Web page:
The Semantic Web (SW), also known as Web 3.0, promises to transform the World Wide Web from a large, indexed collection of hyperlinked documents into a vast knowledge base of documents, maps, and other media forms that can be linked, remixed, and mashed up by intelligent agents for a variety of purposes. Your mission is to create a prototypical content development system — by modding a blog or wiki, for example — that would allow for the mass creation of mashable semantic content. Such a tool, if simple enough to use, could make a viral contribution to the emergence of the SW.
The key feature of the SW (and the reason it’s called semantic in the first place) is the addition of a layer of markup to the web’s documents that describes, in both a machine and human readable way, the “meaning” of what documents contain. For example, instead of simply italicizing and capitalizing a string of text in a document to signify that it is a book title, one would wrap the string in a title tag, like so: “
<title>Price and Prejudice</title>.” In addition, these tags would be part of a larger framework, or ontology, that would provide the opportunity for machines to disambiguate further the meanings of the strings in documents.
With a critical mass of properly marked up documents, it is easy to write programs that can combine documents to produce other documents or media forms that summarize or visualize the content of the source documents. In the language of relational databases, SW markup allows programmers to develop agents that can automatically perform join-like queries in a document collection, producing interesting and useful reports. (Object-oriented database developers may recognize the concept of traversal here.) The key is a shared set of tags and identifiers among the documents.
The problem, of course, is how to generate a critical mass of marked up documents. Traditional SW proponents envision a new regime of mark-up in which all documents are written in according to a newer, more complex dialect of XML to replace (x)HTML. This is known as the “bottom-up” approach to the SW. We know that’s never going to happen. If anything, Web 2.0 technologies have taught us that critical masses of content, in which network effects are possible, require very low thresholds of participation. The reason blogs and wikis are so incredibly successful is that they are incredibly easy to use.
Another approach to the SW is the “top-down” approach. In this view, machines do a lot of the work to interpret what humans already know how to read. In effect, this view puts its faith in artificial intelligence and the model of Google in being to tell what an italicized, capitalized string of text is in a document. (Projects like CiteSeer have shown that this is possible with traditional citation styles in academic documents.) The problem with this approach is that, beyond some simple things like text references, it is very hard to write programs that can read text they way humans do. We will get there at some point (probably sooner than we imagine), but we aren’t there now.
In between these views is a method that adopts the wisdom of Web 2.0 applications — the use of microformats. Instead of trying to reinvent either the way content producers write, or the way search engines work, the microformats method piggy-backs on existing mark-up and search practices and adds the 20% of effort that may make the 80% difference (or maybe it’s 1 to 99). For example, RDFa is a standard that allows users to add attributes to existing XHMTL documents that provides semantic content. And there are already in use other standards for adding semantic content to documents: hCalendar, FOAF, XFN, hCard, etc.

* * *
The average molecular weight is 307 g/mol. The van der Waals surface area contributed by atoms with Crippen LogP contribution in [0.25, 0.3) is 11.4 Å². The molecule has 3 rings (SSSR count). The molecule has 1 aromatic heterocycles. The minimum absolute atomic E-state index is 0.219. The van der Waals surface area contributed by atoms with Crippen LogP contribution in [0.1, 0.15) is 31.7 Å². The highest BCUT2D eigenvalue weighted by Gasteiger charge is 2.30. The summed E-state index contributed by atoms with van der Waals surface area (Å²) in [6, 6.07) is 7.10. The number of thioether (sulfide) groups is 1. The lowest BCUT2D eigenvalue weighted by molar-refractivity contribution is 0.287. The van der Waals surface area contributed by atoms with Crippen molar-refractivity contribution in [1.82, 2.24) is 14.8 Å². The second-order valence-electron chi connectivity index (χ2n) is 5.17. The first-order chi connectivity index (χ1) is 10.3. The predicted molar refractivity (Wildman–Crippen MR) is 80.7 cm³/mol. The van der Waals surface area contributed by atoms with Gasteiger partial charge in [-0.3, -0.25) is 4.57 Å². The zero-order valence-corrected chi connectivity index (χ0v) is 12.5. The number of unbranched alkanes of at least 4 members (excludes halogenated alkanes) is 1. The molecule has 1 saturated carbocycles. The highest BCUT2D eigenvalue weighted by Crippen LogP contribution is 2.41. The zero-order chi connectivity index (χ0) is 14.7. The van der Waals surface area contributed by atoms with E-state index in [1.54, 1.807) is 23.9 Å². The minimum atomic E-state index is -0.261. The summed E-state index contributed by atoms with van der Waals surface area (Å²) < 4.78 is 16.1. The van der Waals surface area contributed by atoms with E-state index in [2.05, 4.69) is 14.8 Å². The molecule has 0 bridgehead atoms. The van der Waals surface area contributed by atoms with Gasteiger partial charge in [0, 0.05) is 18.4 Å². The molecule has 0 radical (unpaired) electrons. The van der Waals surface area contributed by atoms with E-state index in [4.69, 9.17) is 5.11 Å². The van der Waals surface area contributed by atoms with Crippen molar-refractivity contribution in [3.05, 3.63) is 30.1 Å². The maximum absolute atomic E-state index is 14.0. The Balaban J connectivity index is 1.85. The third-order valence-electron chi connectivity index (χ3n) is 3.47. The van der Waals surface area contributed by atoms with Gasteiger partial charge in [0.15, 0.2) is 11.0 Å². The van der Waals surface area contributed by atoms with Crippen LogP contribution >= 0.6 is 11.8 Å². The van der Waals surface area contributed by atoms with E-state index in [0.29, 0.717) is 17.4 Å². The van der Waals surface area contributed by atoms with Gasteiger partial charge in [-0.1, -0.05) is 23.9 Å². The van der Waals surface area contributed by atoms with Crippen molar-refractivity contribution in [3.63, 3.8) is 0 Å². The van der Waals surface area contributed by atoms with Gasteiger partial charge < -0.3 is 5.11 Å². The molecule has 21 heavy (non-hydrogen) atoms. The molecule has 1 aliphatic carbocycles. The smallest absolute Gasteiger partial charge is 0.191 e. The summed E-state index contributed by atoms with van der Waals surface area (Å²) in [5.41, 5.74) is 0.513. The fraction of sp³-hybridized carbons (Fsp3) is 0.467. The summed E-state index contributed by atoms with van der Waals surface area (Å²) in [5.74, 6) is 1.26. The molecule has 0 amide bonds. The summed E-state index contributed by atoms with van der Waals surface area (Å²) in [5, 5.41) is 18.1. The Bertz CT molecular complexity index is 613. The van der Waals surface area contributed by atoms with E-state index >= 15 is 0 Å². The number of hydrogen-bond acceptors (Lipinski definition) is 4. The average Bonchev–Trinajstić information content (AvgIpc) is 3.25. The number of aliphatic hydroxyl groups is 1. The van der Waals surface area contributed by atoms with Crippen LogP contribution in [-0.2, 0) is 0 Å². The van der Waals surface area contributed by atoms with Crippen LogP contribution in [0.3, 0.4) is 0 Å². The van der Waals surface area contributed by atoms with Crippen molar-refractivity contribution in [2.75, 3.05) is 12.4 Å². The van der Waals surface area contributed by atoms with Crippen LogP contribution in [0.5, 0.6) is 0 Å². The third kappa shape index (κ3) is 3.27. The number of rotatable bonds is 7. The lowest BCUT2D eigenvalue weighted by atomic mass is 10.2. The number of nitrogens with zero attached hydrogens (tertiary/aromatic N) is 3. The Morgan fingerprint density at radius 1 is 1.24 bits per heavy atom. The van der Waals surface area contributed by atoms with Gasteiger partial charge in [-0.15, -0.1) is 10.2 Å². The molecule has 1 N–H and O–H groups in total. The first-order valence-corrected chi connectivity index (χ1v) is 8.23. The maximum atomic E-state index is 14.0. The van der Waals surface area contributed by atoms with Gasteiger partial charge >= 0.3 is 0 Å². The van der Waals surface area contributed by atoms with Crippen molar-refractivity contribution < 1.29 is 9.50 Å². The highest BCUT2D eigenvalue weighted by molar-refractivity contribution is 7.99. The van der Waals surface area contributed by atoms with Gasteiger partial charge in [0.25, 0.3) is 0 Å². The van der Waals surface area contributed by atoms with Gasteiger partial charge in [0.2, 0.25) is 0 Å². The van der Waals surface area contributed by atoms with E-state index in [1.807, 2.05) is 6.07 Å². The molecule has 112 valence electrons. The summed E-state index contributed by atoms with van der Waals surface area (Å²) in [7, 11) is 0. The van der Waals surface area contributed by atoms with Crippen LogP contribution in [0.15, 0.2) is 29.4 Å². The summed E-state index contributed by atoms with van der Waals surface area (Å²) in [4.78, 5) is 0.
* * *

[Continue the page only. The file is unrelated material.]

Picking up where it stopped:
But these formats are still not easy enough to use. Ideally, one would have a user interface that makes it easy to add these attributes to elements as one writes them, something as easy or easier than adding a trackback or a set of tags to a blog post. Imagine being able to block off an arbitrary segment of text, have a dialog box appear asking what kind of content this is, and then adding a few simple attributes, perhaps with some AJAX-fed data fields to smooth the process. Imagine also being able to add any number of microformats to a document, and getting them from a public repository.
Efforts to produce such a tool would not be in vain. We know that there is already a productive mutual calibration that goes on between content providers and search engines. For example, there is a whole subindustry in SEO — search engine optimization — in which content providers have demonstrated their willingness to adapt content to the ways of search engines, such as Google. And it works the other way, too: all the buzz about Web 3.0 has led companies like Yahoo! to incorporate semantic web principles into their search engines, leading to a new field of semantic search optimization. The industry seems ripe for a spark to catalyze the various developments in the field of the semantic web — see Calais, Twine, and dbPedia for some examples.
The content development tool suggested by this proposal could be that spark. Such a spark could ignite a dynamic in which search engines will begin to seek out, privilege, and select for documents with semantic content. The pressure will then be on for content providers — and I mean anyone who produces web content, not just big companies — to shape up their content for the search engines, and the forces of distribution will pull production in its considerable draft.
A Practical Note
As for which content development system to use, three come to mind as both standard and extensible: MediaWiki, WordPress, and Drupal.